Friday 15 December 2017

Woman calls off her wedding but throws reception for homeless families

'I started feeling really sick about just throwing away all the food I ordered for the reception'

Sarah Cummings called off her wedding but invited homeless families to the reception
Sarah Cummings called off her wedding but invited homeless families to the reception

A "devastated" bride-to-be has cancelled her wedding, but instead of throwing away all the food, she has kept the bookings for the reception and invited homeless families to attend.

Sarah Cummings (25) of Indiana had been planning her "dream" $30,000 wedding for nearly two years, saving and working overtime to make it a reality.

Though Ms Cummings preferred not to say why she called off the nuptials, she told the Indianapolis Star newspaper, "it was really devastating to me. I called everyone, cancelled, apologised, cried, called vendors, cried some more, and then I started feeling really sick about just throwing away all the food I ordered for the reception."

She was left with a non-refundable booking at the Ritz Charles hotel in Carmel, Indiana as well as a plated dinner for 170 guests.

Working with the hotel's event planner, Ms Cummings is rearranging the tables at the reception so there is no head table for the couple or gift and cake tables. But, she wanted to serve the wedding cake to guests.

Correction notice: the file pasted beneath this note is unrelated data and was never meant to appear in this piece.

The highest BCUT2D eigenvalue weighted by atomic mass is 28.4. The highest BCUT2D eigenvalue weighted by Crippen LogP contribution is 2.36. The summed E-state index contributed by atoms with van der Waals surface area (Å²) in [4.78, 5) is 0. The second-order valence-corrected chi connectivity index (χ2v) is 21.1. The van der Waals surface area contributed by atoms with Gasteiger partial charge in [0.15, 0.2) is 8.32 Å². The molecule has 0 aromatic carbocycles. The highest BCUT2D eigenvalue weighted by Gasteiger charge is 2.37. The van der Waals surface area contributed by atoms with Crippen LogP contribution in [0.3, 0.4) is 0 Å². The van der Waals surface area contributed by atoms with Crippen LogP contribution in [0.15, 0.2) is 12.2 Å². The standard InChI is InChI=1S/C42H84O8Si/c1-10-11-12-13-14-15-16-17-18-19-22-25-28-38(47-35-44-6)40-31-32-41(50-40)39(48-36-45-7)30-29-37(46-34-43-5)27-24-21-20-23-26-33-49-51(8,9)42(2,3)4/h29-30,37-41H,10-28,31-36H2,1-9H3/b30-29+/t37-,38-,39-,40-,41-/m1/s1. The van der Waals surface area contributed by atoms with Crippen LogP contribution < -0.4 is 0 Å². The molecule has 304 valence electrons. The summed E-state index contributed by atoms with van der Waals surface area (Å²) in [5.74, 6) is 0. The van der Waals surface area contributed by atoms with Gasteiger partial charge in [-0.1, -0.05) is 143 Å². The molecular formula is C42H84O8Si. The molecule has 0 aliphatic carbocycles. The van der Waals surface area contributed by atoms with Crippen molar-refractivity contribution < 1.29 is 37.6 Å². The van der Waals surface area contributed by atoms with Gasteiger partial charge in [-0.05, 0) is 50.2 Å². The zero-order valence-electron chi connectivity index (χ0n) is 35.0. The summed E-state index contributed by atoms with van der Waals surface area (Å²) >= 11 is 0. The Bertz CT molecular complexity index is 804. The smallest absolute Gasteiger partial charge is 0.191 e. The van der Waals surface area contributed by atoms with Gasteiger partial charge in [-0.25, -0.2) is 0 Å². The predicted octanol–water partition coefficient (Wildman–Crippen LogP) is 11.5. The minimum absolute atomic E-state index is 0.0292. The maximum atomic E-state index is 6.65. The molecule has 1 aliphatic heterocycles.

According to the Indianapolis Star  bourbon-glazed meatballs, goat cheese and roasted garlic bruschetta, chicken breast with artichokes and Chardonnay cream sauce are also on the menu.

Ms Cummings rang up the local homeless shelters in Indianapolis and Noblesville to invite residents to the party.

Cheryl Herzog of the Dayspring Center shelter said she "was so touched that Sarah had taken a painful experience and turned it into a joyful one for families in need".

Ms Cummings also took the care to arrange transportation for her reception guests and, if she's feeling up to it, will stay through the dinner after she, her mother, and a few bridesmaids arrange her handmade centrepieces on each of the tables.

Despite the generous gesture, Ms Cummings she did not feel that she was being particularly altruistic but was glad to have "some kind of happy memory to pull from" after working weekends and overtime to pay for it. Her ex-fiance reportedly agreed it was the right thing to do.

In fact, planning the reception has been a good distraction from Ms Cummings' pain at the end of her relationship.

She will soon be heading on her honeymoon to the Dominican Republic for a solo adventure before returning to her graduate studies in pharmacy at Purdue University.

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